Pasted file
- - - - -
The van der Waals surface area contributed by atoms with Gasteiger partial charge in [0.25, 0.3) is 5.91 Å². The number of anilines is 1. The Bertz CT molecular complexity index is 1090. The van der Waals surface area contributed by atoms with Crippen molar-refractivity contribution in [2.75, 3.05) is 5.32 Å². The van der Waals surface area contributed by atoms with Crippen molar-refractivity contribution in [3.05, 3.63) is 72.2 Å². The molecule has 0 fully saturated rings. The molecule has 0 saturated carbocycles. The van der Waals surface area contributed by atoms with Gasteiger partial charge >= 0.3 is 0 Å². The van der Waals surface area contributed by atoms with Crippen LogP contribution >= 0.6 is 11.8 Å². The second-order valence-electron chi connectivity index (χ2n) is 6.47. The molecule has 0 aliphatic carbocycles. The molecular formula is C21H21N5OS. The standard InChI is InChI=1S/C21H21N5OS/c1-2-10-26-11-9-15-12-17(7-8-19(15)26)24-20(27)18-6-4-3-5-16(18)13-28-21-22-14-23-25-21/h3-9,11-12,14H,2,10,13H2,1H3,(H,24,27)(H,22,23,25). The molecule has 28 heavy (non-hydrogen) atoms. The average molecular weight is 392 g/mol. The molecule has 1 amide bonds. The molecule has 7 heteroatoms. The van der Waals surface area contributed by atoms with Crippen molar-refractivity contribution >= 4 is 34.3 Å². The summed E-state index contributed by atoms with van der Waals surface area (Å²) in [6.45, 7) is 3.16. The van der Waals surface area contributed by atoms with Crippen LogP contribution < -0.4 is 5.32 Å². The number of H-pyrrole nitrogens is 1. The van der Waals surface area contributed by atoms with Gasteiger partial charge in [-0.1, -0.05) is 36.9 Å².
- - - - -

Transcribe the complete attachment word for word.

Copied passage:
The van der Waals surface area contributed by atoms with Gasteiger partial charge in [0.25, 0.3) is 5.91 Å². The number of anilines is 1. The Bertz CT molecular complexity index is 1090. The van der Waals surface area contributed by atoms with Crippen molar-refractivity contribution in [2.75, 3.05) is 5.32 Å². The van der Waals surface area contributed by atoms with Crippen molar-refractivity contribution in [3.05, 3.63) is 72.2 Å². The molecule has 0 fully saturated rings. The molecule has 0 saturated carbocycles. The van der Waals surface area contributed by atoms with Gasteiger partial charge >= 0.3 is 0 Å². The van der Waals surface area contributed by atoms with Crippen LogP contribution >= 0.6 is 11.8 Å². The second-order valence-electron chi connectivity index (χ2n) is 6.47. The molecule has 0 aliphatic carbocycles. The molecular formula is C21H21N5OS. The standard InChI is InChI=1S/C21H21N5OS/c1-2-10-26-11-9-15-12-17(7-8-19(15)26)24-20(27)18-6-4-3-5-16(18)13-28-21-22-14-23-25-21/h3-9,11-12,14H,2,10,13H2,1H3,(H,24,27)(H,22,23,25). The molecule has 28 heavy (non-hydrogen) atoms. The average molecular weight is 392 g/mol. The molecule has 1 amide bonds. The molecule has 7 heteroatoms. The van der Waals surface area contributed by atoms with Crippen molar-refractivity contribution >= 4 is 34.3 Å². The summed E-state index contributed by atoms with van der Waals surface area (Å²) in [6.45, 7) is 3.16. The van der Waals surface area contributed by atoms with Crippen LogP contribution < -0.4 is 5.32 Å². The number of H-pyrrole nitrogens is 1. The van der Waals surface area contributed by atoms with Gasteiger partial charge in [-0.1, -0.05) is 36.9 Å².